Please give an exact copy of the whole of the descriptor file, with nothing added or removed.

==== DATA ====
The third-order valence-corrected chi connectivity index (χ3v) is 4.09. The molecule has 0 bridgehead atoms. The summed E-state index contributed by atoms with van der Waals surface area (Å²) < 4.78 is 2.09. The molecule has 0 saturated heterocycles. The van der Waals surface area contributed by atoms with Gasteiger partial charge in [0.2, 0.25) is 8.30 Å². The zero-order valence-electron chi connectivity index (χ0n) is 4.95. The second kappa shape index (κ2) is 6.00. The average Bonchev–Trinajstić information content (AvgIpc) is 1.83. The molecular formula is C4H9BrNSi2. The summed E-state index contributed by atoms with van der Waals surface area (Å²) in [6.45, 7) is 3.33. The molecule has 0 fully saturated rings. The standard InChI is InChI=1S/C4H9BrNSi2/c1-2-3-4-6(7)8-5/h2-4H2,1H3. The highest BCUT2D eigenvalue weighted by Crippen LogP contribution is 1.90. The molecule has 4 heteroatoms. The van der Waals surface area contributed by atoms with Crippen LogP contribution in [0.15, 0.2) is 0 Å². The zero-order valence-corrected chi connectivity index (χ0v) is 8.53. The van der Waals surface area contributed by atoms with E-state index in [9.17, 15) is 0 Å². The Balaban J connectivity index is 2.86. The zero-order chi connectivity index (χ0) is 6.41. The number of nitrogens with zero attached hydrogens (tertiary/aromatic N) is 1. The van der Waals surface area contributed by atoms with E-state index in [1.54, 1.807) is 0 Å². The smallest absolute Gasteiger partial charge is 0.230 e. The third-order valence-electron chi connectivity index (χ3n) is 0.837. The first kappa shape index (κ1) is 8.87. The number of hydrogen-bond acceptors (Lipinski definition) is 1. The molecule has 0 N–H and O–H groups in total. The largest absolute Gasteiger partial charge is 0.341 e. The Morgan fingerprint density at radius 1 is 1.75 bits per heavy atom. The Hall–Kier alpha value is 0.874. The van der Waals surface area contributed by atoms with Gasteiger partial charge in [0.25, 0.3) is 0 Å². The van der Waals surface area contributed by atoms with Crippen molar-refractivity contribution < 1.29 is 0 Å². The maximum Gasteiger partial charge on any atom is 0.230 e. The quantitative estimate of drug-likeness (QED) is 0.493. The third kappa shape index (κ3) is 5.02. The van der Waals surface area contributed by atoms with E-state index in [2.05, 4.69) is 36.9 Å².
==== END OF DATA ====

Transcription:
The third-order valence-corrected chi connectivity index (χ3v) is 4.09. The molecule has 0 bridgehead atoms. The summed E-state index contributed by atoms with van der Waals surface area (Å²) < 4.78 is 2.09. The molecule has 0 saturated heterocycles. The van der Waals surface area contributed by atoms with Gasteiger partial charge in [0.2, 0.25) is 8.30 Å². The zero-order valence-electron chi connectivity index (χ0n) is 4.95. The second kappa shape index (κ2) is 6.00. The average Bonchev–Trinajstić information content (AvgIpc) is 1.83. The molecular formula is C4H9BrNSi2. The summed E-state index contributed by atoms with van der Waals surface area (Å²) in [6.45, 7) is 3.33. The molecule has 0 fully saturated rings. The standard InChI is InChI=1S/C4H9BrNSi2/c1-2-3-4-6(7)8-5/h2-4H2,1H3. The highest BCUT2D eigenvalue weighted by Crippen LogP contribution is 1.90. The molecule has 4 heteroatoms. The van der Waals surface area contributed by atoms with Crippen LogP contribution in [0.15, 0.2) is 0 Å². The zero-order valence-corrected chi connectivity index (χ0v) is 8.53. The van der Waals surface area contributed by atoms with E-state index in [9.17, 15) is 0 Å². The Balaban J connectivity index is 2.86. The zero-order chi connectivity index (χ0) is 6.41. The number of nitrogens with zero attached hydrogens (tertiary/aromatic N) is 1. The van der Waals surface area contributed by atoms with E-state index in [1.54, 1.807) is 0 Å². The smallest absolute Gasteiger partial charge is 0.230 e. The third-order valence-electron chi connectivity index (χ3n) is 0.837. The first kappa shape index (κ1) is 8.87. The number of hydrogen-bond acceptors (Lipinski definition) is 1. The molecule has 0 N–H and O–H groups in total. The largest absolute Gasteiger partial charge is 0.341 e. The Morgan fingerprint density at radius 1 is 1.75 bits per heavy atom. The Hall–Kier alpha value is 0.874. The van der Waals surface area contributed by atoms with Gasteiger partial charge in [0.25, 0.3) is 0 Å². The van der Waals surface area contributed by atoms with Crippen molar-refractivity contribution < 1.29 is 0 Å². The maximum Gasteiger partial charge on any atom is 0.230 e. The quantitative estimate of drug-likeness (QED) is 0.493. The third kappa shape index (κ3) is 5.02. The van der Waals surface area contributed by atoms with E-state index in [2.05, 4.69) is 36.9 Å².